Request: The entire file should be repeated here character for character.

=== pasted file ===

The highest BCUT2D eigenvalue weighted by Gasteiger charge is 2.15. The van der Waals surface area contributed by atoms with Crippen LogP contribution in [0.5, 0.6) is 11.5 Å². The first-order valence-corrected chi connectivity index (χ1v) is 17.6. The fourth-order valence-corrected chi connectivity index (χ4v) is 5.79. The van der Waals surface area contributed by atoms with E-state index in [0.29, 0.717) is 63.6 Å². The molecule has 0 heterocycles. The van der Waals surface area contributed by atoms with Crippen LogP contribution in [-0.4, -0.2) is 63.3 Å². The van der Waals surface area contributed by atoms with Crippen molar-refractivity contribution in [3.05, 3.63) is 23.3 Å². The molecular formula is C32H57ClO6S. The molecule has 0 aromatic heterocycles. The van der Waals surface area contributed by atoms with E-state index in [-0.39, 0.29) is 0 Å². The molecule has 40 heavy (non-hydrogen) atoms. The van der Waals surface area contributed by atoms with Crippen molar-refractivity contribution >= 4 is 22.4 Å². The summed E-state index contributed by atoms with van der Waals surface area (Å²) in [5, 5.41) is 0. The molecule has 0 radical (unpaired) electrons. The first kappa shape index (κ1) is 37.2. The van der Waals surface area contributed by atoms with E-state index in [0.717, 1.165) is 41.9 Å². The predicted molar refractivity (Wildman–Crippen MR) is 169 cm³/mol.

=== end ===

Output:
The highest BCUT2D eigenvalue weighted by Gasteiger charge is 2.15. The van der Waals surface area contributed by atoms with Crippen LogP contribution in [0.5, 0.6) is 11.5 Å². The first-order valence-corrected chi connectivity index (χ1v) is 17.6. The fourth-order valence-corrected chi connectivity index (χ4v) is 5.79. The van der Waals surface area contributed by atoms with E-state index in [0.29, 0.717) is 63.6 Å². The molecule has 0 heterocycles. The van der Waals surface area contributed by atoms with Crippen LogP contribution in [-0.4, -0.2) is 63.3 Å². The van der Waals surface area contributed by atoms with Crippen molar-refractivity contribution in [3.05, 3.63) is 23.3 Å². The molecular formula is C32H57ClO6S. The molecule has 0 aromatic heterocycles. The van der Waals surface area contributed by atoms with E-state index in [-0.39, 0.29) is 0 Å². The molecule has 40 heavy (non-hydrogen) atoms. The van der Waals surface area contributed by atoms with Crippen molar-refractivity contribution >= 4 is 22.4 Å². The summed E-state index contributed by atoms with van der Waals surface area (Å²) in [5, 5.41) is 0. The molecule has 0 radical (unpaired) electrons. The first kappa shape index (κ1) is 37.2. The van der Waals surface area contributed by atoms with E-state index in [0.717, 1.165) is 41.9 Å². The predicted molar refractivity (Wildman–Crippen MR) is 169 cm³/mol.